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Assess

the
situation

Contact a
health care
professional

Be alert for
signs and
symptoms

Signs and Symptoms
of a Concussion
A concussion is caused by a bump, blow, or jolt to the head. Concussions can also occur from a fall
or blow to the body that causes the head to move rapidly back and forth. Even what seems to be a
mild bump to the head can be serious. Be alert for any of the following signs and symptoms.

SIGNS OBSERVED BY SCHOOL PROFESSIONALS
• Appears dazed or stunned




Is confused about events
Answers questions slowly
Repeats questions
Can’t recall events prior to hit, bump, or fall




Can’t recall events after hit, bump, or fall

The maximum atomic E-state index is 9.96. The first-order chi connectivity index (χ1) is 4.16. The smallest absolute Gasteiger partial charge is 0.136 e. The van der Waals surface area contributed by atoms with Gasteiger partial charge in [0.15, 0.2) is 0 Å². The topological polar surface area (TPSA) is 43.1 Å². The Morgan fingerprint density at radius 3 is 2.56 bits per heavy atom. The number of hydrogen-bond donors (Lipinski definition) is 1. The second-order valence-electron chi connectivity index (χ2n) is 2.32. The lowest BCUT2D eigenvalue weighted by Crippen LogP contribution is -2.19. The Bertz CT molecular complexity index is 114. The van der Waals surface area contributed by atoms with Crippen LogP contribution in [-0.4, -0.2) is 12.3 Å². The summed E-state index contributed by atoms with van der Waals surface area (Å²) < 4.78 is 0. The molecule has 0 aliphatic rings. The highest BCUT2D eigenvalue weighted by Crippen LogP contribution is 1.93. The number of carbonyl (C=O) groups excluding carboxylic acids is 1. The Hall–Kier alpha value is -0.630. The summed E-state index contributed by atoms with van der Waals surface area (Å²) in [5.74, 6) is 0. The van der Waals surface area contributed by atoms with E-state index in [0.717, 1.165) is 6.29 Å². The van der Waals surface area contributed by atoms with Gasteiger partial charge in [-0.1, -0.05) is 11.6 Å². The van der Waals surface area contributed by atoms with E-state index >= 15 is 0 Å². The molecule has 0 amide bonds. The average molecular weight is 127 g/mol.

Loses consciousness (even briefly)
Shows behavior or personality changes
Forgets class schedule or assignments

SYMPTOMS REPORTED BY THE STUDENT
Thinking/Remembering

Physical

Emotional

• Difficulty thinking clearly
• Difficulty concentrating
or remembering
• Feeling more slowed down
• Feeling sluggish, hazy,
foggy, or groggy

• Headache or “pressure”
in head
• Nausea or vomiting
• Balance problems or
dizziness
• Fatigue or feeling tired
• Blurry or double vision
• Sensitivity to light or noise
• Numbness or tingling
• Does not “feel right”




Irritable
Sad
More emotional than usual
Nervous

Sleep*



Drowsy
Sleeps less than usual
Sleeps more than usual
Has trouble falling asleep

*Only ask about sleep symptoms if the injury occurred on a prior day.

What can school professionals do?
May 2010

Know your Concussion ABCs:
A—Assess the situation
B—Be alert for signs and symptoms
C—Contact a health care professional

For more information and to order additional
materials FREE -OF-CHARGE, visit:
www.cdc.gov/Concussion .

U.S. D epartment

of

H ealtH

anD

H Uman S erviceS

centerS for DiSeaSe control anD prevention